SEE-September 2nd: Being generous is not only beneficial for others, but it is also useful for our own mental health.
In a new study published in Nature Communications, researchers from the University of Zurich in Switzerland told 50 people they’d be receiving about $100 over a few weeks. Half of the participants were asked to spend the money on themselves while the other half were asked to spend the money on somebody else.
They performed functional MRI scans to measure activity in 3 regions of the brain associated with social behavior, generosity, happiness and decision-making.
The participants were asked to think about a close friend or a family member they would like to give them money. Those who decided to spend money on others had more interaction between the parts of the brain associated with altruism and happiness. They were reported higher levels of happiness after the experiment was over compared to those who chose to spend money on themselves,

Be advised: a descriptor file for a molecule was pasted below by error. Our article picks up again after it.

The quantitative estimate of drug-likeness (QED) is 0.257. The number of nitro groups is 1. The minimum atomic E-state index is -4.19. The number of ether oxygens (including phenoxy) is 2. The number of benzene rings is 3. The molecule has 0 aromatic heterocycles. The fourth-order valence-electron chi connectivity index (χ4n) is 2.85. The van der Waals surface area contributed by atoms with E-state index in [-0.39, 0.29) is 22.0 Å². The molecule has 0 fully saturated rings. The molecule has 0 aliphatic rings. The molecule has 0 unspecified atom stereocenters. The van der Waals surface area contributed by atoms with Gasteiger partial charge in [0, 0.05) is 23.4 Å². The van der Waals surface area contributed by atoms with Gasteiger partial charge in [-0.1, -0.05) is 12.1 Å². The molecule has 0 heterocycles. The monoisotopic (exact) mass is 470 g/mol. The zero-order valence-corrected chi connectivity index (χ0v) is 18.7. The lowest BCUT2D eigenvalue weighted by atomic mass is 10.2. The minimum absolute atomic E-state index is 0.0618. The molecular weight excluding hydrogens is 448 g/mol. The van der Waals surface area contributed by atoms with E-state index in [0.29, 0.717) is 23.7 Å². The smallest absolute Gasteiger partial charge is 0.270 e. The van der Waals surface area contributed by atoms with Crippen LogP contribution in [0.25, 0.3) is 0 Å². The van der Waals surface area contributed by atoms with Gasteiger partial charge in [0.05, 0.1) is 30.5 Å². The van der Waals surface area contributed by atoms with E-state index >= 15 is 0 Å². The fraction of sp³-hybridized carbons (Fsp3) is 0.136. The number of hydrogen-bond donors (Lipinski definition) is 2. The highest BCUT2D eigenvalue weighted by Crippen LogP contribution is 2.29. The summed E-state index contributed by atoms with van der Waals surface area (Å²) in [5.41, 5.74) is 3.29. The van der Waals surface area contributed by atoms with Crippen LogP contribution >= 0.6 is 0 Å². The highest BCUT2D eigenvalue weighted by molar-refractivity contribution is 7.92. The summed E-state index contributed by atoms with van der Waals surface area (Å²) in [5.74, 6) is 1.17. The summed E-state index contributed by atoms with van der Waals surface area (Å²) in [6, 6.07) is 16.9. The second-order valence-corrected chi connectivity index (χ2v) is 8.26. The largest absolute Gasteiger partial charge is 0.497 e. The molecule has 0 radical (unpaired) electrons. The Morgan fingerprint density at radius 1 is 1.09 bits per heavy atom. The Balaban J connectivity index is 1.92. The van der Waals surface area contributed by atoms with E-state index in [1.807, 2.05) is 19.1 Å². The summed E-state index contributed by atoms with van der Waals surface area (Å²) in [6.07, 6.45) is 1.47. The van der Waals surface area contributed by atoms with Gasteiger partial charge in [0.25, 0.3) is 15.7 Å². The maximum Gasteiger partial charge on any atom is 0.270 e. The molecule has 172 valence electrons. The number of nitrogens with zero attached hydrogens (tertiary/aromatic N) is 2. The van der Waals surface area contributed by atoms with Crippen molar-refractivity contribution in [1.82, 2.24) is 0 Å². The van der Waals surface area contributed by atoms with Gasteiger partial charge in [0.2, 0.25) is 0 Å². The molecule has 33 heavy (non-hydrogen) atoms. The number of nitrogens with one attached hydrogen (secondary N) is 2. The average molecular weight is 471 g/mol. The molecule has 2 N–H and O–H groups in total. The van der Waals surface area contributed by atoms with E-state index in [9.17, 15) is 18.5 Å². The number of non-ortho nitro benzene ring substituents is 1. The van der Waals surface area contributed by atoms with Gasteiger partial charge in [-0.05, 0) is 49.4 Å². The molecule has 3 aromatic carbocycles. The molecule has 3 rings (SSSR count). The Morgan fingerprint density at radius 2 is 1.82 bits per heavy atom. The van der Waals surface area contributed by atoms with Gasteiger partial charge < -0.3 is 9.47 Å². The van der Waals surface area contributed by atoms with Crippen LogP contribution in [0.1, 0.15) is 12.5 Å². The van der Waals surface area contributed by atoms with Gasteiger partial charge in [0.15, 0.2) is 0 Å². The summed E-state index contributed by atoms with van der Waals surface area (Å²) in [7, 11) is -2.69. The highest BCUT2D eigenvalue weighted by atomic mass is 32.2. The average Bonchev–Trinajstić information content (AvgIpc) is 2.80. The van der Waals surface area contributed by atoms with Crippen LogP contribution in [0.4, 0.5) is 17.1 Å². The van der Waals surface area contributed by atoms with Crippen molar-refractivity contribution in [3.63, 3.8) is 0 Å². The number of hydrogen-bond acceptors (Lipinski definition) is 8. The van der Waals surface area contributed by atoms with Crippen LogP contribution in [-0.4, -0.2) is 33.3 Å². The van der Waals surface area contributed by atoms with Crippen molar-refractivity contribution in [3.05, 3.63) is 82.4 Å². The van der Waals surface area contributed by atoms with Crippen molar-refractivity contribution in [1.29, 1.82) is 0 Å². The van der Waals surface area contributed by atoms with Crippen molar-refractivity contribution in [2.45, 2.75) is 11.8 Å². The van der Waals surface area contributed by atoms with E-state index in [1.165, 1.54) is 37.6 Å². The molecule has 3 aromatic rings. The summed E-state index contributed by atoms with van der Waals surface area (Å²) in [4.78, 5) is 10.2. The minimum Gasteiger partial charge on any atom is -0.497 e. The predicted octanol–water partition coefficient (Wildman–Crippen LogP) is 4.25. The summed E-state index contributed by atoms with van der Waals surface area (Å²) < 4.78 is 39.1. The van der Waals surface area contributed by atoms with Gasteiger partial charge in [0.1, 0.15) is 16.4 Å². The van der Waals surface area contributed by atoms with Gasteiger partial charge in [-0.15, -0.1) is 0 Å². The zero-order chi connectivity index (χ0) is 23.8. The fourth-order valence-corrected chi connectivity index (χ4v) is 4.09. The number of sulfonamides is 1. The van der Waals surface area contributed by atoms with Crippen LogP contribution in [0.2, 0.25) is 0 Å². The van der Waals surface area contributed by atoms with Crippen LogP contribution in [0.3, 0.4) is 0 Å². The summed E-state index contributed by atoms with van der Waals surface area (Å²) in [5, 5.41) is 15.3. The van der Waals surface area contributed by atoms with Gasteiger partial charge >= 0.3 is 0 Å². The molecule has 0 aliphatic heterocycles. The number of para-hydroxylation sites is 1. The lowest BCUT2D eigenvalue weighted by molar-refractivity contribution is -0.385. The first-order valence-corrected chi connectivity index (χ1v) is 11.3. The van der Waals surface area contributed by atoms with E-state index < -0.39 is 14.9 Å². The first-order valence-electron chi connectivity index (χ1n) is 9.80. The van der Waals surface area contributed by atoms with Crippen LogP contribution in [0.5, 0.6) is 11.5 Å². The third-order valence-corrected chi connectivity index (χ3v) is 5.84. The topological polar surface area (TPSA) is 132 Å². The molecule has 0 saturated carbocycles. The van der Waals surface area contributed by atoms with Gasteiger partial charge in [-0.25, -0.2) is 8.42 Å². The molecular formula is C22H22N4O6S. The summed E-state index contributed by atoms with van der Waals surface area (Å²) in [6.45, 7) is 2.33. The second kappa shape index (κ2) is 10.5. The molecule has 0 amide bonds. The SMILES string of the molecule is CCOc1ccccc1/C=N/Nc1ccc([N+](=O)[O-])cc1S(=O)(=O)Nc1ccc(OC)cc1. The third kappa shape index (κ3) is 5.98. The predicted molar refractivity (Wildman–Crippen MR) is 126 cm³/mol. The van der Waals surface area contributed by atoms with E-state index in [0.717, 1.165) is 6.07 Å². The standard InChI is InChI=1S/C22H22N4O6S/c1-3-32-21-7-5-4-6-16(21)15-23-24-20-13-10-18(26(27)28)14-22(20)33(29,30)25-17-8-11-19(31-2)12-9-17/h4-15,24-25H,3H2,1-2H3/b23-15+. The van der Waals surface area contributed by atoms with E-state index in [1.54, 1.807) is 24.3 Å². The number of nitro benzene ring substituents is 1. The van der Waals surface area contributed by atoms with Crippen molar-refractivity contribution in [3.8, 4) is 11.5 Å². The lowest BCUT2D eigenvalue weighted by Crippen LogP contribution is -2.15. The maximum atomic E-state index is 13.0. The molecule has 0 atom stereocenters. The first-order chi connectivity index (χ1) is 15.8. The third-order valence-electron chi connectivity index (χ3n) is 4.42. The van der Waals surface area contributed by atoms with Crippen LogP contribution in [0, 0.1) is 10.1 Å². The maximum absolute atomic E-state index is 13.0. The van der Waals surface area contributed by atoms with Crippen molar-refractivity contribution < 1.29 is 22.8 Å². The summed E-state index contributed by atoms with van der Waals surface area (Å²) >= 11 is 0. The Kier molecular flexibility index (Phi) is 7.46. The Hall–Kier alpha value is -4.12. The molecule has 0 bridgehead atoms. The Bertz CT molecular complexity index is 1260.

“At least in our study, the amount spent did not matter,” lead author Philippe Tobler, associate professor of neuroeconomics and social neuroscience said in an e-mail. “It is worth keeping in mind that even little things have a beneficial effect like bringing coffee to one’s office mates in the morning.”
Tobler added, “It is known that actually helping others and being generous to them increases happiness. I would still consider that the primary route to boost happiness; however, making a commitment to help others is a first step to follow through.”
A study published in 2013 in the American Journal of Public Health found that making time for others and helping them can reduce stress and chronic diseases.
You can easily recognize a ‘Giver’ since they are surrounded by what It’s called “giver’s glow” as Stephen G. Post, director of the Center for Medical Humanities, Compassionate Care and Bioethics at New York’s Stony Brook University describe it.
This “warm glow” is the good sensation generosity gives us which can be happiness or satisfaction. Another study proved that generosity makes us happier because it affects the brain regions.